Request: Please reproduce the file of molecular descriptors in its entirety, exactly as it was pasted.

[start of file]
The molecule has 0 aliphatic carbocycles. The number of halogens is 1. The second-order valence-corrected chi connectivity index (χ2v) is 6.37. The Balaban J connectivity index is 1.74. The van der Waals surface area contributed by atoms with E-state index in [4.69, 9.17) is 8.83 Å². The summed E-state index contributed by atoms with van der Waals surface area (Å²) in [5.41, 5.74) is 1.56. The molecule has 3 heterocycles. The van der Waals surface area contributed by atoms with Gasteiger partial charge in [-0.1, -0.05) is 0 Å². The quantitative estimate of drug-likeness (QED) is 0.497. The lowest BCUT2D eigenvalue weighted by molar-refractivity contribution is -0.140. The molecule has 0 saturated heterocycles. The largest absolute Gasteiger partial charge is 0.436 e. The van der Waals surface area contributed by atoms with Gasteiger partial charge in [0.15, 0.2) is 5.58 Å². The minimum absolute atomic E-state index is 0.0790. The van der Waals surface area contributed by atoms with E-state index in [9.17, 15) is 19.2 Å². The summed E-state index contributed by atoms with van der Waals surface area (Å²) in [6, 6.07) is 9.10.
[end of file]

The molecule has 0 aliphatic carbocycles. The number of halogens is 1. The second-order valence-corrected chi connectivity index (χ2v) is 6.37. The Balaban J connectivity index is 1.74. The van der Waals surface area contributed by atoms with E-state index in [4.69, 9.17) is 8.83 Å². The summed E-state index contributed by atoms with van der Waals surface area (Å²) in [5.41, 5.74) is 1.56. The molecule has 3 heterocycles. The van der Waals surface area contributed by atoms with Gasteiger partial charge in [-0.1, -0.05) is 0 Å². The quantitative estimate of drug-likeness (QED) is 0.497. The lowest BCUT2D eigenvalue weighted by molar-refractivity contribution is -0.140. The molecule has 0 saturated heterocycles. The largest absolute Gasteiger partial charge is 0.436 e. The van der Waals surface area contributed by atoms with Gasteiger partial charge in [0.15, 0.2) is 5.58 Å². The minimum absolute atomic E-state index is 0.0790. The van der Waals surface area contributed by atoms with E-state index in [9.17, 15) is 19.2 Å². The summed E-state index contributed by atoms with van der Waals surface area (Å²) in [6, 6.07) is 9.10.